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Three Michigan bus systems go greener and cleaner,
thanks to Recovery Act funding
March 15, 2010 -- Transit agencies in Bay City, Battle Creek and Saginaw will add green technology to several buses in their fleet, thanks to a $538,000 American Recovery and Reinvestment Act (Recovery Act) grant for small, urban systems, said the Michigan Department of Transportation (MDOT).
The three agencies are Bay Metro, Battle Creek Transit and Saginaw Transit Authority Regional Service (STARS). They now have funding for a total of 19 mini-Hybrid Thermal conversion kits that are turning full-sized buses into more fuel-saving, quieter rides for passengers.
The product was developed by Engineered Machined Products (EMP) of Escanaba and will be installed and tested by the company, which provides training to the agencies for their maintenance staff. The mini-Hybrid conversion increases fuel economy by 3 to 10 percent, eliminates the use of hydraulic fluids, reduces maintenance costs and lessens curb noise from the bus. The fuel savings alone can amount to as much as $2,000 per bus annually.
"We believe the mini-Hybrid system will be important for the transit system and the community as a whole for several reasons," said Mike Stoner, general manager, Bay Metro. "It will help reduce diesel particulate emissions into the environment, keeping the air we breathe cleaner. Our day-to-day operating costs will be reduced because of fuel savings. Plus, we'll be able to operate our older buses for a longer period, which will reduce long-term replacement costs. And, it gives us an opportunity to be on the cutting edge of a new technology, something small organizations like Bay Metro Transit rarely have the opportunity to do."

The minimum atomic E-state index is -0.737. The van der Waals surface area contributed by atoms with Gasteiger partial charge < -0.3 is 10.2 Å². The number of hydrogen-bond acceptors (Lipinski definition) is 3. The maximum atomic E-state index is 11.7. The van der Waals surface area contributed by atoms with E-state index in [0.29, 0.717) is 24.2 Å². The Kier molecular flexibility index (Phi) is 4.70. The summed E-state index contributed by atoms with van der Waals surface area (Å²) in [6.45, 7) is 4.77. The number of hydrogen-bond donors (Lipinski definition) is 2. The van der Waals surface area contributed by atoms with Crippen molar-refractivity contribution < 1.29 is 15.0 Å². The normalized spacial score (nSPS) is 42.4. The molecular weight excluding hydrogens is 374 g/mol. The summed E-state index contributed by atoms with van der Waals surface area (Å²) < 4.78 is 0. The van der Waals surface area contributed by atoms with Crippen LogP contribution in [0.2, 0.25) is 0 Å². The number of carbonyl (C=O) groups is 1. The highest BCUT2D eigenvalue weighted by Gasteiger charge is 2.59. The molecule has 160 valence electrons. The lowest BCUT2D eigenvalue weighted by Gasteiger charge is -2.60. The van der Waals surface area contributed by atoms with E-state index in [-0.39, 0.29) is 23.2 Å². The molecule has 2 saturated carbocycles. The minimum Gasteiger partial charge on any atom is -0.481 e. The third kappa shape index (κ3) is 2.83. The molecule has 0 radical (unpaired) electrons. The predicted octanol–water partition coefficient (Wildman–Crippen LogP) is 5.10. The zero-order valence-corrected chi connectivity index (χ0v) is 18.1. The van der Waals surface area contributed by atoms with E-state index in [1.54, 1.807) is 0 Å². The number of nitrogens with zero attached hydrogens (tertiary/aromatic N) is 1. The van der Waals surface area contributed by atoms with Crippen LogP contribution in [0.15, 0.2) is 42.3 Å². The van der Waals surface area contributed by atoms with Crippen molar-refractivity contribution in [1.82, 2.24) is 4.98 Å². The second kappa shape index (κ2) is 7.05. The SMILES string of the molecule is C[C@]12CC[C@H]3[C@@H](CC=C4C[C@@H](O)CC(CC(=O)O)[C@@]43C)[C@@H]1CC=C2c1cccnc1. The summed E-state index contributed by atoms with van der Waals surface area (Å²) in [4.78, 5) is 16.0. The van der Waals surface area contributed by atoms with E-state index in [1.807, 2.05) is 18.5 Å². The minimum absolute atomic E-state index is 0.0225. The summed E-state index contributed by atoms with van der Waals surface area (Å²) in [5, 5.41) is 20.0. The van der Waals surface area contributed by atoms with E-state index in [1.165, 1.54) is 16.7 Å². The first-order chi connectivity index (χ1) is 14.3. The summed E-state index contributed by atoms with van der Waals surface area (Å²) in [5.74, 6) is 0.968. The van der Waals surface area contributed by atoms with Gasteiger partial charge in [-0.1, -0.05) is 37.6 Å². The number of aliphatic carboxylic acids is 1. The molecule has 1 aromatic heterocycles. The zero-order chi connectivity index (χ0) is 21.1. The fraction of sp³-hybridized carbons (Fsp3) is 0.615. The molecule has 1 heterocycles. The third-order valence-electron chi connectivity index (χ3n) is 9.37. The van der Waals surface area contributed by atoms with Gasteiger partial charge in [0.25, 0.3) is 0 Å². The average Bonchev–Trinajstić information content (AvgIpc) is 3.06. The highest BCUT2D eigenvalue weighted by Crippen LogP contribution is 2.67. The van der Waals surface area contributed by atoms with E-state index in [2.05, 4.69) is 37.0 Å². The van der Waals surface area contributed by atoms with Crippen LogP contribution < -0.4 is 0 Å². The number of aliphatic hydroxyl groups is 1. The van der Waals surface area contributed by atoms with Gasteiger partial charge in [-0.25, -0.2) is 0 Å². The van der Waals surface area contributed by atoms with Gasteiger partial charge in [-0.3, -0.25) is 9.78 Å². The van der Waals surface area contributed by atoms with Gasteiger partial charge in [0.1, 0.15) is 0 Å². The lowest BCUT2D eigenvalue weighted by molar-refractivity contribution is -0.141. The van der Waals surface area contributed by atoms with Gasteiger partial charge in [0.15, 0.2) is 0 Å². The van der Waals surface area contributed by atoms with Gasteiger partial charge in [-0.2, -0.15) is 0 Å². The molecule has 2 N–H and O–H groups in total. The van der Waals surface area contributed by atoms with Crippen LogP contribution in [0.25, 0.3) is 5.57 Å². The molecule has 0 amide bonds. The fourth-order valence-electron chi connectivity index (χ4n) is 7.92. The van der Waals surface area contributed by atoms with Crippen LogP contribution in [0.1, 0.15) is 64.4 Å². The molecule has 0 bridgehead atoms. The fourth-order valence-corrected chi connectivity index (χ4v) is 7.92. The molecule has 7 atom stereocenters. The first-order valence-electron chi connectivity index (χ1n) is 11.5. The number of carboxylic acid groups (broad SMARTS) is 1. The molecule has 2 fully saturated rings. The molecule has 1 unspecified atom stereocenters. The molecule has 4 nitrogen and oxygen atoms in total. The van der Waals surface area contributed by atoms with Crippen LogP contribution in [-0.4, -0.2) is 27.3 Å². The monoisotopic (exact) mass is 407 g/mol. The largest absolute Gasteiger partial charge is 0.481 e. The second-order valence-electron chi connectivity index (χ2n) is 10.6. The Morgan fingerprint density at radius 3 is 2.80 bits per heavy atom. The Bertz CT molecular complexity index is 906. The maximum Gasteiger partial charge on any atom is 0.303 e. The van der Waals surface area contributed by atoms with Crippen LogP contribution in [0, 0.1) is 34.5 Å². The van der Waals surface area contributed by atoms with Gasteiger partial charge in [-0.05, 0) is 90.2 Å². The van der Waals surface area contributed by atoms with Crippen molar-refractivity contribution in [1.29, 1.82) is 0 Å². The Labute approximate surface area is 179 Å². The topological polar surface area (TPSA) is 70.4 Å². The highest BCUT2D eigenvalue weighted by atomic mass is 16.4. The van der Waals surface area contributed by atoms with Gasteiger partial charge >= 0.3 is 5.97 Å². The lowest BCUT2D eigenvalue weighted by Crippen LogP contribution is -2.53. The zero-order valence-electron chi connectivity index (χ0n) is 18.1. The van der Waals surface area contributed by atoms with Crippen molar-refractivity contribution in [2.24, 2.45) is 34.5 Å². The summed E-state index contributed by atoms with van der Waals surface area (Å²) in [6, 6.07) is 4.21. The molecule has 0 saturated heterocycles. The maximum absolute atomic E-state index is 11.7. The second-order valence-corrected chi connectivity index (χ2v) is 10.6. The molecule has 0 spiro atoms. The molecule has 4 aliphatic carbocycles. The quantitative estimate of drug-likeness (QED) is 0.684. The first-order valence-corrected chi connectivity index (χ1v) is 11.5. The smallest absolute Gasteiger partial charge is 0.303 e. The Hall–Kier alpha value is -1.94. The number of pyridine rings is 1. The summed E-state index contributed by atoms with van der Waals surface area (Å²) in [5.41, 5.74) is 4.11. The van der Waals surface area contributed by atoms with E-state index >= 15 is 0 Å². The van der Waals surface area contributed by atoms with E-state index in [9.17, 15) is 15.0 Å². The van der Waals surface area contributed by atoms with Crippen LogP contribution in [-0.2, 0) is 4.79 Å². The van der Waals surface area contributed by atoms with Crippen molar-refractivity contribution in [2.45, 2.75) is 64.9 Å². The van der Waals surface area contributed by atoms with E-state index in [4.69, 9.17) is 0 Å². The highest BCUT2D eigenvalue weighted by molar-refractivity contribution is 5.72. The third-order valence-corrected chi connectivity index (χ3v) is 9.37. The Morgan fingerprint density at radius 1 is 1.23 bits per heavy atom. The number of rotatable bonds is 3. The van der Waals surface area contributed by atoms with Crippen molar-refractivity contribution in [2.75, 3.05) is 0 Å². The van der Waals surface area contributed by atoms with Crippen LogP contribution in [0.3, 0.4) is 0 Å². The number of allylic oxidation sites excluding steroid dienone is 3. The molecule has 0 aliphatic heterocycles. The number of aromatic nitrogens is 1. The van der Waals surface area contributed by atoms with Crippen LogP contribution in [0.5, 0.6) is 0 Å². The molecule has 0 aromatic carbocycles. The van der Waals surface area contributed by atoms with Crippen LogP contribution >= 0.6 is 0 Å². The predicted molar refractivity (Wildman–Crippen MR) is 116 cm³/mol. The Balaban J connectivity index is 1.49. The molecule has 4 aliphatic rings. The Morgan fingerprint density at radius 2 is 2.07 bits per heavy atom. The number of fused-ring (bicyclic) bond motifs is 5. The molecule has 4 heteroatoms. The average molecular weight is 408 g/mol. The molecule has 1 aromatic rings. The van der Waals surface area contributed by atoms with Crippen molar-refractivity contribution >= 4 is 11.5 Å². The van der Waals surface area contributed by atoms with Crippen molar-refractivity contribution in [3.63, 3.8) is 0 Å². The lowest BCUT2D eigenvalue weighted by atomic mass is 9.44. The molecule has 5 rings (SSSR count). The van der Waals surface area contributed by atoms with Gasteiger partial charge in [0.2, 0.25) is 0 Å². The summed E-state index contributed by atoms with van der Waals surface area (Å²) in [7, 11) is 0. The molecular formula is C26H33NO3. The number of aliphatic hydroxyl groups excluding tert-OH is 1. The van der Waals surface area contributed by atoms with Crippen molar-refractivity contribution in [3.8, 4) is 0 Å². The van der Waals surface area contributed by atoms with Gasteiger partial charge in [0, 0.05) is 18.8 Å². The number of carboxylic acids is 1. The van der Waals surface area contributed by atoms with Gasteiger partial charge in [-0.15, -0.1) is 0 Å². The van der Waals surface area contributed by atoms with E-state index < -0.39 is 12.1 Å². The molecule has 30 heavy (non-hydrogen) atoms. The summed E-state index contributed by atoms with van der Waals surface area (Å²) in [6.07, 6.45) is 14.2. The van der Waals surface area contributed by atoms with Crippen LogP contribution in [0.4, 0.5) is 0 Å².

Smaller urban transit systems often keep large buses for 15-20 years. With the retrofit of a mini-Hybrid thermal system, that can extend the useful life of the buses. Transit authorities have experienced fuel economy improvements of up to 10 percent, depending on location and use, which reduces the amount of emissions associated with exhaust from buses. Retrofitting a diesel bus can be accomplished at a fraction of the cost of a new hybrid bus.
"We've worked closely with TACOM product development on the creation of this innovative dual-use technology for both military and commercial applications," said Ralph Bedogne, vice president, EMP. "Through the continued support of U.S. Sen. Carl Levin and U.S. Rep. Bart Stupak, we now have a robust and viable technology for use on municipal transit buses. EMP's mini-Hybrid Thermal System improves fuel economy, reduces emissions and improves safety. Most importantly, the mini-Hybrid initiative has helped us retain at least 12 full-time jobs."
EMP conducted 7 million miles of testing on pilots buses across the nation before the system was installed in Michigan. Since early 2009, more than 1,000 mini-Hybrid Thermal Systems have been installed on transit buses across North America. When the hybrid kits are installed on buses this spring, Bay Metro will have six converted buses, Battle Creek Transit three, and STARS will have 10. The Recovery Act-funded project was initiated by MDOT.
MDOT: Working with our partners at airports, bus systems, marine and rail to find innovative solutions for Michigan's transportation systems.